1.13: The Seawanhaka Cup (Draft)

Spruce IV, designed and built by Harry Smith of Oxford canoe yawl fame, was the first challenger for the Seawanhaka Cup. James S Johnson pic from the Library of Congress. She used bamboo spars, including a batten that was part of her reefing gear.

Although the international women’s Half Rater challenge was abandoned, William Willard Howard’s incitement to take a Half Rater to the USA “to show the boys” lived on, and it kickstarted what became one of the most significant events for centreboarders.  [20]

Brand issued a challenge to the New York Canoe Club, who felt that the Half Raters were too big for a canoe club and passed it on to the Seawanhaka Corinthian YC [24], although many of the press still referred to the event as a “canoe race”[29]  It was decided that the series should be sailed in boats rating at 15 feet under the Seawanhaka’s Length and Sail Area rule, which resulted in basically the same size and type of boat. The Cup rules also allowed spinnakers (normally banned by British clubs in these skittish little boats) but banned the canoe-style sliding seats that Brand had used on his earlier Spruce II; instead the boats would be restricted to two crew “hiking out to full length”.[23]

Brand’s new boat, Spruce IV, was created by Harry Smith of Oxford canoe yawl fame. She seems to have been a more conservative design than Spruce II (which had twin sliding seats and a canard centreboard) or Sorceress, but like most of the boats she faced she was essentially a dinghy with long overhangs. [21]  [22]

Sketch of Spruce IV from Folkard’s “Sailing Boats”. Forest and Stream of Sept 28 1895 indicated that the bulb-fin keel was removed before the Seawanhaka Cup and it appears she used an unballasted dagger fin.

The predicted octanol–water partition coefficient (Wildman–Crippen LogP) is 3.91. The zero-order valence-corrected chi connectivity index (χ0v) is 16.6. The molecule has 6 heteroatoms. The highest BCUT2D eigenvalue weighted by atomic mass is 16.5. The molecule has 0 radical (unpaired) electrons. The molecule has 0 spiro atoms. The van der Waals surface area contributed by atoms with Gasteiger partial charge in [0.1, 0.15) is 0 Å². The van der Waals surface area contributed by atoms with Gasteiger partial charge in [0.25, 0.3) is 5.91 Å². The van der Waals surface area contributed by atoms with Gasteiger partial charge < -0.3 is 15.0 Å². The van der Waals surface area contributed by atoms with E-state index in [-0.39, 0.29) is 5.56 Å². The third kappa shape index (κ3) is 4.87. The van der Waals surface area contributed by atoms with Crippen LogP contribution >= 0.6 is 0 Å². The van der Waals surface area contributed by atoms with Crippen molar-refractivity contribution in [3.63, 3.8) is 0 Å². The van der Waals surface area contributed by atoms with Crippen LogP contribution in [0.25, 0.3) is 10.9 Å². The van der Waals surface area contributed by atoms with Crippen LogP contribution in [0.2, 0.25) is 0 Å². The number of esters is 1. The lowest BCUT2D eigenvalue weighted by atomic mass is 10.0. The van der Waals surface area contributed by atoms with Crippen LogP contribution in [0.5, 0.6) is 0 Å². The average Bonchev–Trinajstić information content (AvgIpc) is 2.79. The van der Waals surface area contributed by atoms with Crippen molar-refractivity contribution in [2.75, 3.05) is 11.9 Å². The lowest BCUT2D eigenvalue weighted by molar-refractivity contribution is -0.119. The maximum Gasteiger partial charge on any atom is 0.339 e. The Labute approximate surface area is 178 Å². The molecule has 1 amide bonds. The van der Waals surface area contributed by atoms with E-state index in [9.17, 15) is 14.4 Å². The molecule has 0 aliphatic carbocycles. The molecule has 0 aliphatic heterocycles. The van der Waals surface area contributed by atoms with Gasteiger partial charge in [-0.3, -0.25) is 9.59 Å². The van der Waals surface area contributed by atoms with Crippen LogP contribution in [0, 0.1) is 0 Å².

Apart from the America’s Cup, the Seawanhaka challenge was the biggest event in American sailing for 1895. The defence trials attracted a small but diverse fleet, including a sharpie (which soon gave up) and a sistership to Wee Win, which was uncompetitive. Herreshoff’s best boat was the unconventional (but expensive) Olita, a short boat, wide-sterned boat that was so lightly built she visibly flexed over the waves. Skippered by C B Vaux of canoe fame, she finished second in the trials.

Gnome, a later development of Olita but along very similar lines. With their wide sterns and deep bows they look more modern than their competitors in some ways but they pointed poorly upwind and were not winners. John S Johnson photo from the Library of Congress.

The boat that finished third in the trials was Question, a descendant of a boat that had been designed to mock the entire concept of the length and sail area rules.  As early as 1884, when most people believed that it was impractical to measure anything but waterline or overall length, sharpie pioneer Thomas Clapham had proposed that “the only proper measurement for racing purposes is to include all the elements of design made use of for the attainment of speed. These would be length over all, beam, greatest depth of hull, from water line plumb to the garboard rebate, and sail area.”  In 1890 Clapham launched the little yawl Bouncer, designed to prove his point about the ills of the L x SA rule. In Clapham’s words, she was intended “to demonstrate how foolish and unfair was the simple water-line measurement for time allowance, and to show how under the rule a large boat could be sailed in a race against a much smaller one without having to pay for her greater size and power.”

“The Bouncer system of designing may be defined as follows: The use only of curves approximating as nearly as possible to segments of circles for all longitudinal lines below the water’s surface” Clapham wrote. “If this rule is strictly adhered to it is impossible to produce a slow boat, provided the proper proportions of beam and immersed body are selected. That is to say, the deeper the immersed body the narrower it should be and vice versa.”  Although Clapham didn’t spell it out, the other key to Bouncer’s speed was that her overhangs were so low and beamy that they would have become immersed almost as soon as she heeled or started moving, so that her effective waterline was much longer than her measured waterline.